And that’s not even the coolest part. All these gains were made without a single pitcher missing an inning due to injury. Not only did guys maintain health, but many of them significantly reduced their chance of sustaining a throwing related injury as the season went on. This seems odd as one would expect injury risk to increase throughout the season, as various stressors begin to accumulate and take their toll. Nevertheless, below is our range-of-motion (ROM) data taken daily on every pitcher in the league from the start of spring training to the very end. On a side note, if you need to familiarize yourself with ROM, and how it relates to injury risk within the overhead athlete, reading this first will make the following information more impactful. 

 
 On average, pitchers improved their Total Arc Motion Difference by nearly 5 degrees. Pre-Implementation, pitchers' throwing arms were limited by an average of 2.4 degrees; however, Post Implementation, all throwing arms on average were 2.58 degrees greater than non throwing arms. 

On average, pitchers improved their Total Arc Motion Difference by nearly 5 degrees. Pre-Implementation, pitchers' throwing arms were limited by an average of 2.4 degrees; however, Post Implementation, all throwing arms on average were 2.58 degrees greater than non throwing arms. 

 

In other words, players began to express less injurious trends the longer they were saturated within the DVS System. It's never a good sign when your throwing arm starts to limit motion relative to your non-throwing arm. This concept can be further supported by looking at the flexibility improvements made within pitchers' throwing shoulders as the season progressed.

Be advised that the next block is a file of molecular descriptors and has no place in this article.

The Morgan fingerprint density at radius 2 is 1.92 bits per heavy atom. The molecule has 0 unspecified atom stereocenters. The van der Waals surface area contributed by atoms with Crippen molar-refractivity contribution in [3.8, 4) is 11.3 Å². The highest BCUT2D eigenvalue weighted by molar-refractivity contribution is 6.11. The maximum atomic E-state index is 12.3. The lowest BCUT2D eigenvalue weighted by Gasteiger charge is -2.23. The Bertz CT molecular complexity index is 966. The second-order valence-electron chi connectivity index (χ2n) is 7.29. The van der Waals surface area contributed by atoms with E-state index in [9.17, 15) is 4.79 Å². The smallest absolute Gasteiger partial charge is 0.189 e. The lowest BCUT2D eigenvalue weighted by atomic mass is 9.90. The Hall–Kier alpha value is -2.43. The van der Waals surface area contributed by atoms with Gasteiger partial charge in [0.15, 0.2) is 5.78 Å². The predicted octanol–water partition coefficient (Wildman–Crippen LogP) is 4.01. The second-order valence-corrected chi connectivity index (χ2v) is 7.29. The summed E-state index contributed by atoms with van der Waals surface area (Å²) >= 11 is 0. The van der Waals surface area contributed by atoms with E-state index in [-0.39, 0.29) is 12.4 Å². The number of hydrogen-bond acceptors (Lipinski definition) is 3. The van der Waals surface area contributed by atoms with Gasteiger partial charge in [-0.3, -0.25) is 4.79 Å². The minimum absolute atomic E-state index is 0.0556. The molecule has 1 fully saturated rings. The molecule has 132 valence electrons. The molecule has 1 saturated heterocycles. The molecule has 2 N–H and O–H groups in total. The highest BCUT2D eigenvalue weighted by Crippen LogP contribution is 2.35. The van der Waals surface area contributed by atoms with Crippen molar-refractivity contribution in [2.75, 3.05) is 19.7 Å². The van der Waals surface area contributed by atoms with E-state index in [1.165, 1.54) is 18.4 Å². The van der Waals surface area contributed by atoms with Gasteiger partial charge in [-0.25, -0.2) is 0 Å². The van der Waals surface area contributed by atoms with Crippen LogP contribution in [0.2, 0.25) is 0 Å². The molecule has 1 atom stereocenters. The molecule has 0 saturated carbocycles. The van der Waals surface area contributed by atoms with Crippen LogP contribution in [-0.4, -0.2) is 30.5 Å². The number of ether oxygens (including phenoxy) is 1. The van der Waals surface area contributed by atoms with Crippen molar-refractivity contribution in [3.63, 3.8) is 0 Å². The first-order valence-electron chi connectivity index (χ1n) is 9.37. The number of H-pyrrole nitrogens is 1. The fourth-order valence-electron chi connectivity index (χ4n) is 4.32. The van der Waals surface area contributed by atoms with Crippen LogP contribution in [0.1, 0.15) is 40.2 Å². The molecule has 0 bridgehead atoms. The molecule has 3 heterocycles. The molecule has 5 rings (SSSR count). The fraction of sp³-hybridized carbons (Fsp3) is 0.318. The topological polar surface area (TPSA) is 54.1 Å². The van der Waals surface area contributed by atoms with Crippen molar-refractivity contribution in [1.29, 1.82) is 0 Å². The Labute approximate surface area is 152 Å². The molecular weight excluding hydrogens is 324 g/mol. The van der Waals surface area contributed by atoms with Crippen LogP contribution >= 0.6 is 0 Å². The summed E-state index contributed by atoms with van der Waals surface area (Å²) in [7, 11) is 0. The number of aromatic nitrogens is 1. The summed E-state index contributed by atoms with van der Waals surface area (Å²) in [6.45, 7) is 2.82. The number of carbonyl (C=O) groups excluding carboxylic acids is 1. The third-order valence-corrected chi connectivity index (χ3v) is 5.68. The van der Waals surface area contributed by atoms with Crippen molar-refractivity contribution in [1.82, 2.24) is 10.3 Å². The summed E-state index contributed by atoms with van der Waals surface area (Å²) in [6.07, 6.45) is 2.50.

On average, pitchers in the league improved their throwing shoulder flexibility by 6.5 degrees.

On average, pitchers in the league improved their throwing shoulder flexibility by 6.5 degrees.

Mechanical Efficiency. Comprehensive Throwing and Soreness Protocols. Valid Arm Care Solutions. These are all factors of the DVS System that blend together to achieve the types of results shown above, and are essential for a pitcher to maximize their health and performance potential. Yes, hard work and dedication are important, but they can actually work against you if you aren’t focused on the right things. Work smarter, not harder; therefore, “what you do” is far more important than “how much you do” with this sort of thing, which transitions us nicely into the conclusion of this article. 

Work smarter, not harder; therefore, “what you do” is far more important than “how much you do”...

If in Part 1 we identified Mechanical Efficiency as the predominant driver of a pitchers health, performance, and success, and now, in Part 2, we presented and broke down the greatest tool at measuring such (the DVS Score), the logical progression should lead you to the question, “how can I improve my DVS Score and make my pitching delivery more mechanically efficient”? And it’s safe to say there will be room for improvement. Based on our data, the current DVS Score averages for both the youth and professional populations are 12.4 and 13.4, respectively. To put that into perspective, let’s refer back to the USPBL data we touched on earlier. Not only did guys come in with a DVS Score average of 13.24, which is pretty much spot-on with the current averages, but look at what happened in the group of pitchers that actually applied themselves to the system. When the group DVS Score average improved by a mere 3 points, velocity jumped by an average of 2.46 mph, and the number of players with injurious ROM Risk Factors went from four to zero. That's a pretty powerful return-on-investment for roughly four months of work.

PART 3: IMPROVING A DVS SCORE

Therefore, in the final segment of this series, Part 3, we will offer solutions and answers to the question above, and tackle the topic of improvement. This will provide clarity on how to best improve your DVS Score once you’ve received it, throw and train with greater efficiency, and begin to unlock your health and performance potential as a pitcher. Until then, stay tuned.

- Will Fox